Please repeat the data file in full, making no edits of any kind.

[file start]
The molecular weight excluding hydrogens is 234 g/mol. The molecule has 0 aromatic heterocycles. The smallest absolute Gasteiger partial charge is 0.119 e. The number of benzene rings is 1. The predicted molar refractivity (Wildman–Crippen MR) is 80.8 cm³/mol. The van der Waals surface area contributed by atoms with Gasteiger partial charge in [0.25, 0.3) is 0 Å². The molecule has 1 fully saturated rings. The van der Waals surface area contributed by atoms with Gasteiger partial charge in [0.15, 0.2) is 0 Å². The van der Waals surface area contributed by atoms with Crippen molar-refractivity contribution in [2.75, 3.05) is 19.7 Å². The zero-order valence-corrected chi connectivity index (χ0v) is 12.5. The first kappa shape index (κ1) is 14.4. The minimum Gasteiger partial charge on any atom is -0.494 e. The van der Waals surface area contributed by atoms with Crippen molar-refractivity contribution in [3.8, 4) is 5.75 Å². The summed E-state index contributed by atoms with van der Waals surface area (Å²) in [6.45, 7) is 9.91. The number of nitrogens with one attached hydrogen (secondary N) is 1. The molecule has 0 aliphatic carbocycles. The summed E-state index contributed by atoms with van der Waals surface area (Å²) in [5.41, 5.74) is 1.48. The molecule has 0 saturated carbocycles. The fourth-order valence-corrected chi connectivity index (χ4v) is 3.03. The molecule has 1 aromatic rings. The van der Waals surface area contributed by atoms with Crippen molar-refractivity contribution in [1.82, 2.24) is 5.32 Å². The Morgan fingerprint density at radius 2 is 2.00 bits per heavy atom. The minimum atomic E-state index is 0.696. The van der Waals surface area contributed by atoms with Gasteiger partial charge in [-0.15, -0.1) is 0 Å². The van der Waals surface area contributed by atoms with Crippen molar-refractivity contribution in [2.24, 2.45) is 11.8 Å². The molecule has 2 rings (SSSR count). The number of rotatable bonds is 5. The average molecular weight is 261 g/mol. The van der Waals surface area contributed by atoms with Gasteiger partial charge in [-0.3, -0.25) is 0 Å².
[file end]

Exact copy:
The molecular weight excluding hydrogens is 234 g/mol. The molecule has 0 aromatic heterocycles. The smallest absolute Gasteiger partial charge is 0.119 e. The number of benzene rings is 1. The predicted molar refractivity (Wildman–Crippen MR) is 80.8 cm³/mol. The van der Waals surface area contributed by atoms with Gasteiger partial charge in [0.25, 0.3) is 0 Å². The molecule has 1 fully saturated rings. The van der Waals surface area contributed by atoms with Gasteiger partial charge in [0.15, 0.2) is 0 Å². The van der Waals surface area contributed by atoms with Crippen molar-refractivity contribution in [2.75, 3.05) is 19.7 Å². The zero-order valence-corrected chi connectivity index (χ0v) is 12.5. The first kappa shape index (κ1) is 14.4. The minimum Gasteiger partial charge on any atom is -0.494 e. The van der Waals surface area contributed by atoms with Crippen molar-refractivity contribution in [3.8, 4) is 5.75 Å². The summed E-state index contributed by atoms with van der Waals surface area (Å²) in [6.45, 7) is 9.91. The number of nitrogens with one attached hydrogen (secondary N) is 1. The molecule has 0 aliphatic carbocycles. The summed E-state index contributed by atoms with van der Waals surface area (Å²) in [5.41, 5.74) is 1.48. The molecule has 0 saturated carbocycles. The fourth-order valence-corrected chi connectivity index (χ4v) is 3.03. The molecule has 1 aromatic rings. The van der Waals surface area contributed by atoms with Crippen molar-refractivity contribution in [1.82, 2.24) is 5.32 Å². The Morgan fingerprint density at radius 2 is 2.00 bits per heavy atom. The minimum atomic E-state index is 0.696. The van der Waals surface area contributed by atoms with Gasteiger partial charge in [-0.15, -0.1) is 0 Å². The van der Waals surface area contributed by atoms with Crippen molar-refractivity contribution in [2.24, 2.45) is 11.8 Å². The molecule has 2 rings (SSSR count). The number of rotatable bonds is 5. The average molecular weight is 261 g/mol. The van der Waals surface area contributed by atoms with Gasteiger partial charge in [-0.3, -0.25) is 0 Å².